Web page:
C&O Canal Association Bird Walk

Today Kurt Schwarz of the Maryland Ornithological Society led a bird walk that started at the Cushwa Basin on the C&O Canal.  In spite of a cold rain and a temperature of forty-five degrees, the hike was both enjoyable and productive.  Most people who hike, bike, or jog on the towpath have tunnel vision and often miss out on the subtleties that nature has to offer.   We would generally include ourselves with this crowd, but today was different.  We stopped, looked, listened, and learned plenty of interesting facts about our feathered friends.

What do you see?

Candee was very enthused about the birds, but I have to admit that I did more people watching and was fascinated that Kurt and several others in group easily spotted (and heard) their quarry.  Using binoculars to locate birds truly is a talent in and of itself and takes a little bit of practice.   We learned to spot a fixed landmark near the bird, such as a forked branch or a patch of colorful leaves, and then finding the bird became much easier when peering through the lenses.  If you look through the binoculars first, you will spend the rest of the day scanning the tress while everyone else has spotted their bird and moved on.

We were especially thrilled to see two Bald Eagles flying on the West Virginia side of the Potomac.  Unfortunately, birds are pretty elusive, and without expensive camera equipment, we managed only to get a picture of the Mute Swan and a Mockingbird.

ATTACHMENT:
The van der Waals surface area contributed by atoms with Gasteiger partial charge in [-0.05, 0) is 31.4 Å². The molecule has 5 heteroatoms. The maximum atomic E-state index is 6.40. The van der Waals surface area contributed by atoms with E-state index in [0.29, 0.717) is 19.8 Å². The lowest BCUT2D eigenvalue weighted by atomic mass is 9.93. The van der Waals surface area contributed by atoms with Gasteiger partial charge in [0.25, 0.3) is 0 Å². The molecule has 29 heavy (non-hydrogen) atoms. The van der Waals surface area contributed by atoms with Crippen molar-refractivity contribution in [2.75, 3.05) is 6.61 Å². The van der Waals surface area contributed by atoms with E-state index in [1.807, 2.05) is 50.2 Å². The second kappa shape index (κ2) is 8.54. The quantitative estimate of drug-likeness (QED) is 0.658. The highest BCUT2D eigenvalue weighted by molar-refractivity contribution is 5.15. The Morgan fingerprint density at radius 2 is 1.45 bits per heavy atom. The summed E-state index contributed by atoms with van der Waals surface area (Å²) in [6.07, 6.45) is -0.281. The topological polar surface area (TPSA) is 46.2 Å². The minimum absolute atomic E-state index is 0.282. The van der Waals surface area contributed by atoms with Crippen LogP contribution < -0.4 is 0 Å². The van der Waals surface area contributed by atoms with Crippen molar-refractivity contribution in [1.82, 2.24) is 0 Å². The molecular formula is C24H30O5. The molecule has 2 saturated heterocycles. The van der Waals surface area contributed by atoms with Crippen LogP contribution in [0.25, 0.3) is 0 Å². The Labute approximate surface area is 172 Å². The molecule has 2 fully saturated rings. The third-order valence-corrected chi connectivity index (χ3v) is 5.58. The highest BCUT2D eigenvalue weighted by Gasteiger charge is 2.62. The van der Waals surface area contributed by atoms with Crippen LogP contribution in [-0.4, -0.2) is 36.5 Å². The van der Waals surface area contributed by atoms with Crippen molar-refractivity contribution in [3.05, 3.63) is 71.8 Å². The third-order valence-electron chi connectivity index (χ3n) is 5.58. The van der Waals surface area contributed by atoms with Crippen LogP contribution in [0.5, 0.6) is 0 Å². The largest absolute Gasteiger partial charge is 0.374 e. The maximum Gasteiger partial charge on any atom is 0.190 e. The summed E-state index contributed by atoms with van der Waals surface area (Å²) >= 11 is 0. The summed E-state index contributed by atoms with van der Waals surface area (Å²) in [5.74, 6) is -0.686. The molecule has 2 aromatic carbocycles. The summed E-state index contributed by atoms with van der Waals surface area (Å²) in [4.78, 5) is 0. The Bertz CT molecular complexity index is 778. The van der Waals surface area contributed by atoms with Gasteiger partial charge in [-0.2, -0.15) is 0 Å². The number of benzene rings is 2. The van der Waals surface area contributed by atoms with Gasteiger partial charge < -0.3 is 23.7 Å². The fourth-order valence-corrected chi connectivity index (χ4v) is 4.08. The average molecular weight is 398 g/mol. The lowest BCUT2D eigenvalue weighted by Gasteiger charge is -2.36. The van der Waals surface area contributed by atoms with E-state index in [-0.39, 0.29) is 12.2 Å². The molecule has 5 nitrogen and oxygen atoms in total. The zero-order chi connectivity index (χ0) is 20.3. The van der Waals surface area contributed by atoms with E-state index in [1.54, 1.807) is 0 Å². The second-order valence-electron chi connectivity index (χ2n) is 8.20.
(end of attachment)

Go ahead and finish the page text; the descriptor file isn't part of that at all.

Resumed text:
Can you see him?

 

The Destroyer: Although beautiful, the Mute Swan poses a threat to native wildlife because it competes for food, territory, and nesting areas.

 

The Mute Swan (Cygus olor) is a non-native species that is frowned upon by many local bird watchers.  This large aggressive bird has a wingspan of up to 2.5 meters, and has been successfully introduced in North America.    The problem is that they generally overgraze on aquatic vegetation and drive other similarly sized native birds (Canada Geese and Trumpeter Swans) off of their nesting grounds.  Watch out!  They’ll even attack people who wander into their territory!

 

 

Here’s a list of the birds that we were able to spot today (Kurt saw many more!):

  • Mute Swan
  • Northern Mocking Bird
  • Northern Rough Winged Swallow
  • Great Blue Heron
  • European Starling
  • Killdeer (Will pretend to be wounded to lure predators away from its nest. Its call sounds like Kill-DEEE!)
  • Scarlet Tanager
  • Great Egret
  • Mallard
  • Robin
  • Cardinal: male & female
  • Goldfinch
  • Catbird  (Makes a cat-like mewing sound)
  • Rose-breasted Grosbeak
  • Black-Capped Chickadee (Its call sounds like chick-a-dee-dee-dee.)
  • Downy Woodpecker
  • Eastern Pheobe
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